China’s plans to develop “disruptive” technologies could be key to it closing the gap or even overtaking its arch-rival the United States in the military field, analysts say.
Beijing published its latest blueprint for the nation’s development, known as a five-year plan, on Tuesday. The document, which spans the period from 2021-25, was adopted at a plenary session of the Communist Party Central Committee last week.
For the first time, the document used the term “disruptive technologies” with regards to its military development. Its predecessor, for 2015-20, focused on civil-military fusion and the modernisation of combat forces.
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Among other things, the new plan seeks to “accelerate the modernisation of weapons and equipment, focus on indigenous innovation in national defence science, accelerate the development of strategic forward-looking disruptive technologies, and accelerate the upgrading of weapons and equipment”.
Military observers said the disruptive technologies – those that fundamentally change the status quo – might include such things as sixth-generation fighters, high-energy weapons like laser and rail guns, quantum radar and communications systems, new stealth materials, autonomous combat robots, orbital spacecraft, and biological technologies such as prosthetics and powered exoskeletons.
Wang Haifeng, chief technology officer at Aviation Industry Corp, China’s state-owned aerospace and defence conglomerate, said last year that the development of a sixth-generation fighter had already begun.
There have also been reports that a prototype rail gun has been installed on a test ship, a quantum radar system capable of detecting stealth aircraft has undergone trials, and progress has been made in the development of technologies related to spacecraft, such as scramjet engines.
Shi Lao, a military commentator based in Shanghai, said other possible highlights of the plan would be an integrated system of hypersonic weapons and unmanned equipment platforms driven by artificial intelligence.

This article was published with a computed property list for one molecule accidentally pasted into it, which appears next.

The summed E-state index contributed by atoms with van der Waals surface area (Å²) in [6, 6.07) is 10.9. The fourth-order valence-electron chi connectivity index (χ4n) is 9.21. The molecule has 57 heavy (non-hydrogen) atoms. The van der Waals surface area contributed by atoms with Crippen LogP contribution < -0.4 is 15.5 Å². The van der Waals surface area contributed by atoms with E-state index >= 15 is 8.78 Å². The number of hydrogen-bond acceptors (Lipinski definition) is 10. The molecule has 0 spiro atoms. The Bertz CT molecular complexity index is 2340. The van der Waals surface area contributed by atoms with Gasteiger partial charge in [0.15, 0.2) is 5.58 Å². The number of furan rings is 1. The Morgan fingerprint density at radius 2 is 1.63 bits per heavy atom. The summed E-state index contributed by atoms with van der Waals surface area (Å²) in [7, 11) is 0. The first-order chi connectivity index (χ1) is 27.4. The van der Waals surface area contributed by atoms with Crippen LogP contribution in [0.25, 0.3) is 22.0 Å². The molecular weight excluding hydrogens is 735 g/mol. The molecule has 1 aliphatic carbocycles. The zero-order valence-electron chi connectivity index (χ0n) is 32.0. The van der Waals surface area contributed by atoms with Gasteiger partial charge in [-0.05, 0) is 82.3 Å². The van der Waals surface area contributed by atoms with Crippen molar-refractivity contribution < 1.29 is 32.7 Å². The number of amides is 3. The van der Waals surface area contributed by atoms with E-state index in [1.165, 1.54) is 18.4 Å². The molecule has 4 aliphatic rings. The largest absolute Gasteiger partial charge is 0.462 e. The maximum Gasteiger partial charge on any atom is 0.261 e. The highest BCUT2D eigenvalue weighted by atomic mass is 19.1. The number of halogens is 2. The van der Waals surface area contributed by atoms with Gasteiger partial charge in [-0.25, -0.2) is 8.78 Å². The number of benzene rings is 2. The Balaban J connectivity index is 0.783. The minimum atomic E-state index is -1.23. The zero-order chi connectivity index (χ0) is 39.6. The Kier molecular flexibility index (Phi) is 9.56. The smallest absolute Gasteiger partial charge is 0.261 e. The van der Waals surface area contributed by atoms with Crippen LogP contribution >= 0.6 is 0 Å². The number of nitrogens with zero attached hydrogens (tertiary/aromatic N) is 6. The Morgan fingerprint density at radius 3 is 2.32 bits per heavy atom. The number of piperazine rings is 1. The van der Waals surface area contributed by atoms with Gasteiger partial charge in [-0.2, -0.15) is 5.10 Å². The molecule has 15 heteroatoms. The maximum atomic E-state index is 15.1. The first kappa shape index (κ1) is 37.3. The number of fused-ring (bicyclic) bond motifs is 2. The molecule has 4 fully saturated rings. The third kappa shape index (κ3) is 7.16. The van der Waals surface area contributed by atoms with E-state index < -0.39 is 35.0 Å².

By developing disruptive technologies, China can focus on niche areas where it has a better chance of making a breakthrough while avoiding the battleground where other nations already have extensive experience and resources.
“Neither China nor the US has much technological experience in these new fields,” Shi said. “Both are starting from scratch.”
China last month showed off its progress by deploying a glider DF-17 surface-to-surface missile, while an H-6N bomber was reported to have been carrying an air-launched glider-shaped missile, which is believed to be a step in the development of an all-platform hypersonic missile arsenal.
Zhou Chenming, a military observer in Beijing, said China was indicating its long-term development direction by adding the new terminology to the five-year plan.
“The technologies are not for immediate use in a possible regional conflict, but lay the foundation for the future,” he said.
Song Zhongping, a former instructor with the People’s Liberation Army, said one of the most likely disruptive changes to military technology would be the greater use of unmanned weapons.
“In the future we will see wars fought by unmanned warships, unmanned aircraft and unmanned ground equipment, all controlled by AI,” he said.
With Washington also pouring huge amounts of money into the development of new technologies, the race was now on between scientists and researchers from the two nations, Song said.
“It will be China’s goal to keep pace with the Americans in this area,” he said.
A report by the US Congressional Research Service published in August said that although the US was a world leader in many advanced technologies, China and Russia were making steady progress.
China had already overtaken the US in the development of lethal autonomous weapons, according to the report, titled “Emerging Military Technologies: Background and Issues for Congress”.
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